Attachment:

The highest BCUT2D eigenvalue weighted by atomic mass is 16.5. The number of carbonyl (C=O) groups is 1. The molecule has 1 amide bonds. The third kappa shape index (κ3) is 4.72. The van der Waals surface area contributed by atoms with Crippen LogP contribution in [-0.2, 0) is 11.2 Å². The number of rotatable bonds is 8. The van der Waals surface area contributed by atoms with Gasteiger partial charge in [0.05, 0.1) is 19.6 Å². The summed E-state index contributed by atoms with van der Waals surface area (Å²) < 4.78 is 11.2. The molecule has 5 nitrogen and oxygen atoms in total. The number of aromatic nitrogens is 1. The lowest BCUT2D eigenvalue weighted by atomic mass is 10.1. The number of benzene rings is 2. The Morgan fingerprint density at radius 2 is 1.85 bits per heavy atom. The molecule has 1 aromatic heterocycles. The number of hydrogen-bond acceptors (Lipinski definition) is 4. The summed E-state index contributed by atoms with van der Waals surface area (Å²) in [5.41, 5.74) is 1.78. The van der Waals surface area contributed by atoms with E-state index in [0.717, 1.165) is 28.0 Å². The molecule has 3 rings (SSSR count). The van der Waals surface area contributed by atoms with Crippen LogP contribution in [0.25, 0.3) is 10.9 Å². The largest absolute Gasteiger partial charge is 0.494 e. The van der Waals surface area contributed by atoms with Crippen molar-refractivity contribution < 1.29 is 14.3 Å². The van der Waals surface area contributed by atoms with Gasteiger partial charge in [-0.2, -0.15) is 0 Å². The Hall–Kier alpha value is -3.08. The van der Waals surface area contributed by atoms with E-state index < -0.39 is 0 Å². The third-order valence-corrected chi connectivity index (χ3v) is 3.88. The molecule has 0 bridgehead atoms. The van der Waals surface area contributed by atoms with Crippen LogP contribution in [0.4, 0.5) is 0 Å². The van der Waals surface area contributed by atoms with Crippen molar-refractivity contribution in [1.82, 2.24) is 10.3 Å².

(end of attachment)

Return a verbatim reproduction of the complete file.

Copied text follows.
The highest BCUT2D eigenvalue weighted by atomic mass is 16.5. The number of carbonyl (C=O) groups is 1. The molecule has 1 amide bonds. The third kappa shape index (κ3) is 4.72. The van der Waals surface area contributed by atoms with Crippen LogP contribution in [-0.2, 0) is 11.2 Å². The number of rotatable bonds is 8. The van der Waals surface area contributed by atoms with Gasteiger partial charge in [0.05, 0.1) is 19.6 Å². The summed E-state index contributed by atoms with van der Waals surface area (Å²) < 4.78 is 11.2. The molecule has 5 nitrogen and oxygen atoms in total. The number of aromatic nitrogens is 1. The lowest BCUT2D eigenvalue weighted by atomic mass is 10.1. The number of benzene rings is 2. The Morgan fingerprint density at radius 2 is 1.85 bits per heavy atom. The molecule has 1 aromatic heterocycles. The number of hydrogen-bond acceptors (Lipinski definition) is 4. The summed E-state index contributed by atoms with van der Waals surface area (Å²) in [5.41, 5.74) is 1.78. The van der Waals surface area contributed by atoms with E-state index in [0.717, 1.165) is 28.0 Å². The molecule has 3 rings (SSSR count). The van der Waals surface area contributed by atoms with Crippen LogP contribution in [0.25, 0.3) is 10.9 Å². The largest absolute Gasteiger partial charge is 0.494 e. The van der Waals surface area contributed by atoms with Crippen molar-refractivity contribution < 1.29 is 14.3 Å². The van der Waals surface area contributed by atoms with Gasteiger partial charge in [-0.2, -0.15) is 0 Å². The Hall–Kier alpha value is -3.08. The van der Waals surface area contributed by atoms with E-state index < -0.39 is 0 Å². The third-order valence-corrected chi connectivity index (χ3v) is 3.88. The molecule has 0 bridgehead atoms. The van der Waals surface area contributed by atoms with Crippen LogP contribution in [0.4, 0.5) is 0 Å². The van der Waals surface area contributed by atoms with Crippen molar-refractivity contribution in [1.82, 2.24) is 10.3 Å².